We also saw retailers and brands with a track record in human rights, environmental sustainability and poverty reduction responding quickly and meaningfully.

For example, Waitrose announced[5] funding to help suppliers with emergency needs, as well as speeding up payments to vulnerable suppliers. Co-operative Food[6] announced support including emergency funding and human rights due diligence measures. Tate & Lyle sugars[7] replicated UK communication and safety measures in their overseas operations within days, including with cane farmers, using relationships developed through Fairtrade were key.

Is there evidence here that commitments to fairer prices and practice have reduced risk in the face of COVID? Further independent research would be invaluable. If investment in fairer trading practices has indeed led to supply chains standing up better to the pandemic, the implications are huge.

Fairtrade has long argued that poverty, human rights and environmental damage in food supply chains will not be solved unless farmers are paid fairly. This experience shows that failure to pay fair prices also stacks up risks from future shocks to our food system. It also tells us that investing in the resilience of farmers will be key for the food security of the world’s future consumers.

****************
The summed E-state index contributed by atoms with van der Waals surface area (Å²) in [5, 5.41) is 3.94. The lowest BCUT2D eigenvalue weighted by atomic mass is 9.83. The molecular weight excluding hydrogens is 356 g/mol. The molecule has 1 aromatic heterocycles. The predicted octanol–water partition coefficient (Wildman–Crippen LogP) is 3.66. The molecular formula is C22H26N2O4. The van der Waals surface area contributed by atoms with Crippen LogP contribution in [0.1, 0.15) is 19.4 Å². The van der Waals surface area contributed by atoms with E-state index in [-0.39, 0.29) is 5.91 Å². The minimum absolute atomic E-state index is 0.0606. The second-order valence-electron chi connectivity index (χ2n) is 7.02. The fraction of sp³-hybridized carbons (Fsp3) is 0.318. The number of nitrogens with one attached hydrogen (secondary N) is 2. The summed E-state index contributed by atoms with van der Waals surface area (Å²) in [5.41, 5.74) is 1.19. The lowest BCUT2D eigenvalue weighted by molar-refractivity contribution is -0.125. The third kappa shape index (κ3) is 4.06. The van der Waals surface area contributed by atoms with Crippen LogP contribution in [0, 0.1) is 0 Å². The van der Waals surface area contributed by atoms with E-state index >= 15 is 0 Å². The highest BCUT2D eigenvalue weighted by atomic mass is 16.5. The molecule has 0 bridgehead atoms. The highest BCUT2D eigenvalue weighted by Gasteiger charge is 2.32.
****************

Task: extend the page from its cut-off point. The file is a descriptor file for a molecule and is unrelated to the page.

[1] https://www.ilo.org/wcmsp5/groups/public/@dgreports/@dcomm/documents/briefingnote/wcms_745963.pdf

[2] https://files.fairtrade.net/standards/Announcement_Premium_COVID19_EN_FINAL.pdf

[3] https://www.fairtrade.org.uk/Media-Centre/News/May-2020/Fairtrade-Producer-Relief-Fund-Announced

[4] https://files.fairtrade.net/standards/Announcement_Premium_COVID19_EN_FINAL.pdf

[5] https://waitrose.pressarea.com/pressrelease/details/78/NEWS_13/12247

[6] https://coop4colleagues.files.wordpress.com/2020/07/co-op-global-wellbeing-charter.pdf

[7] Private conversation with Tate & Lyle Sugars, July 2020